It is desirable that a label attached to a bottle with cold glue sit it an ice chest for prolonged periods without the label coming off the bottle. The following example shows that the amount of the inorganic coating which provides the desirable results falls within a narrow range. That is, if too much of the inorganic coating is applied to the open-cell surface of the label film, then the adhesion of the label to the bottle diminishes more quickly. Without enough inorganic coating on the back side, the label film will not process well, as noted in Example 1.
Samples were attached to glass bottles using Henkel Optal 10-7302 cold glue. The samples were not put into the ice chest until two weeks after the labels were attached to the bottles.
Cold Glue Adhesion for Metallized 85 LP200 Coated on the
Open-cell Side with Different Amounts of Laponite JS
24 hr Ice
48 hr Ice
“Tack-up” refers to the ease with which one can move the label after it is attached to the bottle. Poorly tacked labels (a “1” rating) tend to “swim”, but labels that have excellent tack (a “5” rating) a very difficult to move about on the bottle. “Tear” refers to the percentage of the label that remains attached to the container when it is peeled off. “Flagging” refers to the tendency of the label to release from the container at the edges. The length of the “flag” (0 to 3 inches) is reported.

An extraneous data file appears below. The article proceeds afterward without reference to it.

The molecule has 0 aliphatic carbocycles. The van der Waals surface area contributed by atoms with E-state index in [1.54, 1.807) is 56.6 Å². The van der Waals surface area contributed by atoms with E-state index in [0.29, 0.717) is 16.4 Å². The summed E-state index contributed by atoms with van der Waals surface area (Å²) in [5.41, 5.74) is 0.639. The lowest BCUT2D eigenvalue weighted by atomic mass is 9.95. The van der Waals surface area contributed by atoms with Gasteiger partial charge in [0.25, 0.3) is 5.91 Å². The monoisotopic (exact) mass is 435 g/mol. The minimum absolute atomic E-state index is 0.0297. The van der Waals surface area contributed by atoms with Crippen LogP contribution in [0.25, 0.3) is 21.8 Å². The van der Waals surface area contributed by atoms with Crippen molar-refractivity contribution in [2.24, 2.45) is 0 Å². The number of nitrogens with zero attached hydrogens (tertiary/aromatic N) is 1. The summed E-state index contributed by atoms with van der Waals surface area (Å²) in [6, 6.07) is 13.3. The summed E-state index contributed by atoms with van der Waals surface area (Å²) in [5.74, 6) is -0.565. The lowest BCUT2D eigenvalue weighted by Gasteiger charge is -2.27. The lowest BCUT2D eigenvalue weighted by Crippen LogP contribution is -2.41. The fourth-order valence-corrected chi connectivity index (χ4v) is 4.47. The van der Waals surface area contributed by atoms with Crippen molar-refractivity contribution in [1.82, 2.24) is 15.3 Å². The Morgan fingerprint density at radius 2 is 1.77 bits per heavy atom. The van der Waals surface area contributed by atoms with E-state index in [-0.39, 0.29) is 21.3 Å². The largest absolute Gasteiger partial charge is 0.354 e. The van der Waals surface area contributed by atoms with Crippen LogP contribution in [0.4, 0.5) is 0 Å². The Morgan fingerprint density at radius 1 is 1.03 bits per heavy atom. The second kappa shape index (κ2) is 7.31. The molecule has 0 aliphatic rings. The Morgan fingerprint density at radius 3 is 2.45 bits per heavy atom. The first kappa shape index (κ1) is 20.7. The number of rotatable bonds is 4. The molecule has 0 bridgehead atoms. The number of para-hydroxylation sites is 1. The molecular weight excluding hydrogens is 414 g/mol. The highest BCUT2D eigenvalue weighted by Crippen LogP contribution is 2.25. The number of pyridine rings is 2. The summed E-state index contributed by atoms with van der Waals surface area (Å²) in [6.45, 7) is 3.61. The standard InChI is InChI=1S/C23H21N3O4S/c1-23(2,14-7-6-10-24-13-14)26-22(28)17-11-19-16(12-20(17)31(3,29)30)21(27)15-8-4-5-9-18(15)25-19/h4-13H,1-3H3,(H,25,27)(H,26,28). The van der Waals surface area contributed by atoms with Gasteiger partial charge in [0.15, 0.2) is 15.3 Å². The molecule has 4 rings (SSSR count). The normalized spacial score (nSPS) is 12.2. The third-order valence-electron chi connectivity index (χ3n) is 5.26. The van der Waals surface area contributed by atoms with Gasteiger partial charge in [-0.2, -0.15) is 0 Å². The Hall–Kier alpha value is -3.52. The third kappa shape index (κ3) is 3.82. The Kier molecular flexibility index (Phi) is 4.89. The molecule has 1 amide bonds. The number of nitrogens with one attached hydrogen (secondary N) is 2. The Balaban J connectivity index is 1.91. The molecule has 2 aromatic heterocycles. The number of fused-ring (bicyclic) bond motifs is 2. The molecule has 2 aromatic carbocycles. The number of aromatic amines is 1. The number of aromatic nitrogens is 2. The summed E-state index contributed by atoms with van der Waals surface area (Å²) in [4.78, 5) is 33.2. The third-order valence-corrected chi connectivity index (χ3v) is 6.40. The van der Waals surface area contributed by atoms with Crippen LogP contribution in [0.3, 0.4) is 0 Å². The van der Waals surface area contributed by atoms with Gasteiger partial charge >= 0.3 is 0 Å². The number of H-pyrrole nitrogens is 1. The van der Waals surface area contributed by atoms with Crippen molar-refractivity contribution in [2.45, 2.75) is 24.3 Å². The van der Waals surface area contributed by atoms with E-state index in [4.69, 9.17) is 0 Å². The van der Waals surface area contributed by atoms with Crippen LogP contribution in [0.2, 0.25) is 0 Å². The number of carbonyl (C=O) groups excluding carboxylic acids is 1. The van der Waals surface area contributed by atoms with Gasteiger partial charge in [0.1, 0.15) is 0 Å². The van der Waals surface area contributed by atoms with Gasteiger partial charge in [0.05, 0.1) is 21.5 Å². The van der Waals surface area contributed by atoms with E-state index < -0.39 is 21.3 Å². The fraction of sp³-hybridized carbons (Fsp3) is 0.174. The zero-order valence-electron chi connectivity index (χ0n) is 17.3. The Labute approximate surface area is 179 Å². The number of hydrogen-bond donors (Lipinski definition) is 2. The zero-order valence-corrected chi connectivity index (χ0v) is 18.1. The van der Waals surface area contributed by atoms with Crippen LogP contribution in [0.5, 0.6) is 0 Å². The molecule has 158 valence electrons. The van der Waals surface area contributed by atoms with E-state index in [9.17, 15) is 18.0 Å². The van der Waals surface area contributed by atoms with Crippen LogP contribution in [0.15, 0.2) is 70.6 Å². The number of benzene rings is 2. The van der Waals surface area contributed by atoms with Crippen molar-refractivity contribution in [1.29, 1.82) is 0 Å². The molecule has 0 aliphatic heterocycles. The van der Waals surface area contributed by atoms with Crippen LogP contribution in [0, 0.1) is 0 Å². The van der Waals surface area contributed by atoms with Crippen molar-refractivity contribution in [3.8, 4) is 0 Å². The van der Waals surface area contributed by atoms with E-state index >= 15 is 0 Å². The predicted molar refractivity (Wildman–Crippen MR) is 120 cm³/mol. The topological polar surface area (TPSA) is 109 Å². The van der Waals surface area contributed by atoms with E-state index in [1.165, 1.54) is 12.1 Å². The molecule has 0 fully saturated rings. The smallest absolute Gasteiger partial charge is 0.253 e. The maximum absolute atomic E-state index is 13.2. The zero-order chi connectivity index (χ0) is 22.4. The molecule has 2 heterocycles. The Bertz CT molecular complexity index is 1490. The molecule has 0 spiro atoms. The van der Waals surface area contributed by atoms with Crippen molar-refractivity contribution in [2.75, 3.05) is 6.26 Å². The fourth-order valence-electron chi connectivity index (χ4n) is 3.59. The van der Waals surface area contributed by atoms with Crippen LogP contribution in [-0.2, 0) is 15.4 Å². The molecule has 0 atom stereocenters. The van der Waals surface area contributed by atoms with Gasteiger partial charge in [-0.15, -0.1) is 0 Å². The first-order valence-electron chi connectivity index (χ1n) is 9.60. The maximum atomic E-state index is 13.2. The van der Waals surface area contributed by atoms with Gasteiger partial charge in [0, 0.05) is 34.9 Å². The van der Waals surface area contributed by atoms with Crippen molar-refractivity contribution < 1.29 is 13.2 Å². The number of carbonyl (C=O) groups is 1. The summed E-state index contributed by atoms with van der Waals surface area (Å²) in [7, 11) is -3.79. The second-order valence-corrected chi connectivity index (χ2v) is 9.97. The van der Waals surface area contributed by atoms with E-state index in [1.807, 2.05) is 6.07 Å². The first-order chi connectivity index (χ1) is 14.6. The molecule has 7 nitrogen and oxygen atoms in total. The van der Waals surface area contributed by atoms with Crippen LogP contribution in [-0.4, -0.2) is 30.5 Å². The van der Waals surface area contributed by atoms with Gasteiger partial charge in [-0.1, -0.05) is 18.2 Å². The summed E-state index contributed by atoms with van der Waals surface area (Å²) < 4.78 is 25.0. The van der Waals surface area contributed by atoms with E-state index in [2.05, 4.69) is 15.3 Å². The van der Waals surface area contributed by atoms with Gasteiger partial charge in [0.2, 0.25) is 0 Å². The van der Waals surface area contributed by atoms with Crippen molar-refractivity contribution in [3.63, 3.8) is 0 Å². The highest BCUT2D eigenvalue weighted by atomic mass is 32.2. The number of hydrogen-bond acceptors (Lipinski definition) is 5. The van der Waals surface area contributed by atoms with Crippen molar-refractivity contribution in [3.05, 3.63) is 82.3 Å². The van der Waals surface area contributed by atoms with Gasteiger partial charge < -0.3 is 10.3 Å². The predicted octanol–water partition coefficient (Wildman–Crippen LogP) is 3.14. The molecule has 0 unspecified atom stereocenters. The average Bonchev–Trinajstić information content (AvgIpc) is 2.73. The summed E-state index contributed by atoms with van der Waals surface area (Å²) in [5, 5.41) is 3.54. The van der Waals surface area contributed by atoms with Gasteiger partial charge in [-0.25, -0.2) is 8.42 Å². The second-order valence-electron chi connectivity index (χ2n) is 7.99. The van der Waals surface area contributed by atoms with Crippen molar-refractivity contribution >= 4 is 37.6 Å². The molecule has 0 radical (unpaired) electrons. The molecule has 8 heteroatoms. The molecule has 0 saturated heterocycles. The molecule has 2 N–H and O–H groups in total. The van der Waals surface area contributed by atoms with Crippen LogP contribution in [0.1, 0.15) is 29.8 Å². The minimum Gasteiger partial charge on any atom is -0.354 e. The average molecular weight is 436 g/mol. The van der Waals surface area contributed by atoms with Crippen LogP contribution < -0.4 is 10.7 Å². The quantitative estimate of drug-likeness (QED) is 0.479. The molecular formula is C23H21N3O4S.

The retained adhesion in the ice chest drops off sharply when the amount of inorganic coating on the open-cell surface goes above 0.07 g/m2. However, even higher levels could be suitable for some applications where retained adhesion in an ice chest is not a requirement.
100971 This example shows how different materials can be used to obtain good anti-static properties. However, polymeric materials tend to interfere with retained adhesion when cold-glue-applied labels were placed in an ice chest.
Ice Chest Results